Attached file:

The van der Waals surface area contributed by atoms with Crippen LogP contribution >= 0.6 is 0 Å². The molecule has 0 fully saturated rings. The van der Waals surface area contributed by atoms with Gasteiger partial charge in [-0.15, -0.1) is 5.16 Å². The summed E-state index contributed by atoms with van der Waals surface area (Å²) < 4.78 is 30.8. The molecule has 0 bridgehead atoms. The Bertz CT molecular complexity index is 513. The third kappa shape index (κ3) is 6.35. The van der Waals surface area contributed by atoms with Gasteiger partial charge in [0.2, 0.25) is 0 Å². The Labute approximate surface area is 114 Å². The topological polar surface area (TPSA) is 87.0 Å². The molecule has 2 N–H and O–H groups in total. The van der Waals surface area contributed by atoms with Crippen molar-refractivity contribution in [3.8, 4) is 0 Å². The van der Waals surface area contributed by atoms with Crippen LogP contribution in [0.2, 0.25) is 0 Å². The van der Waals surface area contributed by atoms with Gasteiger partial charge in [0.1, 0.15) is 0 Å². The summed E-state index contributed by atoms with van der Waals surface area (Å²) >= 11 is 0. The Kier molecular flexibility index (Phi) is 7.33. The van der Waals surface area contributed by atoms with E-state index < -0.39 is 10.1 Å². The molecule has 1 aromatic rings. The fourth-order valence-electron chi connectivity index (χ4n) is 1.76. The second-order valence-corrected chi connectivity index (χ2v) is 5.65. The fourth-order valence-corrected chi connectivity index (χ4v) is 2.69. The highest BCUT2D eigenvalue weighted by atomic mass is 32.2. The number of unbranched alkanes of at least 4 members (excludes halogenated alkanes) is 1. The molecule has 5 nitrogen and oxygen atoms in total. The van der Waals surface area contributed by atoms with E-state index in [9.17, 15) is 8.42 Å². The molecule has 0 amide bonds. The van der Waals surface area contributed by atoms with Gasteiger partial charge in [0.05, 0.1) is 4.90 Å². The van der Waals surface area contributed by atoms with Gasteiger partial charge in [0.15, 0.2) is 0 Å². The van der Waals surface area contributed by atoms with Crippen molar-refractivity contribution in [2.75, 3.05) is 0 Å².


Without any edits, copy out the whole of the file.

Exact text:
The van der Waals surface area contributed by atoms with Crippen LogP contribution >= 0.6 is 0 Å². The molecule has 0 fully saturated rings. The van der Waals surface area contributed by atoms with Gasteiger partial charge in [-0.15, -0.1) is 5.16 Å². The summed E-state index contributed by atoms with van der Waals surface area (Å²) < 4.78 is 30.8. The molecule has 0 bridgehead atoms. The Bertz CT molecular complexity index is 513. The third kappa shape index (κ3) is 6.35. The van der Waals surface area contributed by atoms with Gasteiger partial charge in [0.2, 0.25) is 0 Å². The Labute approximate surface area is 114 Å². The topological polar surface area (TPSA) is 87.0 Å². The molecule has 2 N–H and O–H groups in total. The van der Waals surface area contributed by atoms with Crippen molar-refractivity contribution in [3.8, 4) is 0 Å². The van der Waals surface area contributed by atoms with Crippen LogP contribution in [0.2, 0.25) is 0 Å². The van der Waals surface area contributed by atoms with Gasteiger partial charge in [0.1, 0.15) is 0 Å². The summed E-state index contributed by atoms with van der Waals surface area (Å²) >= 11 is 0. The Kier molecular flexibility index (Phi) is 7.33. The van der Waals surface area contributed by atoms with E-state index < -0.39 is 10.1 Å². The molecule has 1 aromatic rings. The fourth-order valence-electron chi connectivity index (χ4n) is 1.76. The second-order valence-corrected chi connectivity index (χ2v) is 5.65. The fourth-order valence-corrected chi connectivity index (χ4v) is 2.69. The highest BCUT2D eigenvalue weighted by atomic mass is 32.2. The number of unbranched alkanes of at least 4 members (excludes halogenated alkanes) is 1. The molecule has 5 nitrogen and oxygen atoms in total. The van der Waals surface area contributed by atoms with E-state index in [9.17, 15) is 8.42 Å². The molecule has 0 amide bonds. The van der Waals surface area contributed by atoms with Gasteiger partial charge in [0.05, 0.1) is 4.90 Å². The van der Waals surface area contributed by atoms with Gasteiger partial charge in [0.15, 0.2) is 0 Å². The van der Waals surface area contributed by atoms with Crippen molar-refractivity contribution in [2.75, 3.05) is 0 Å².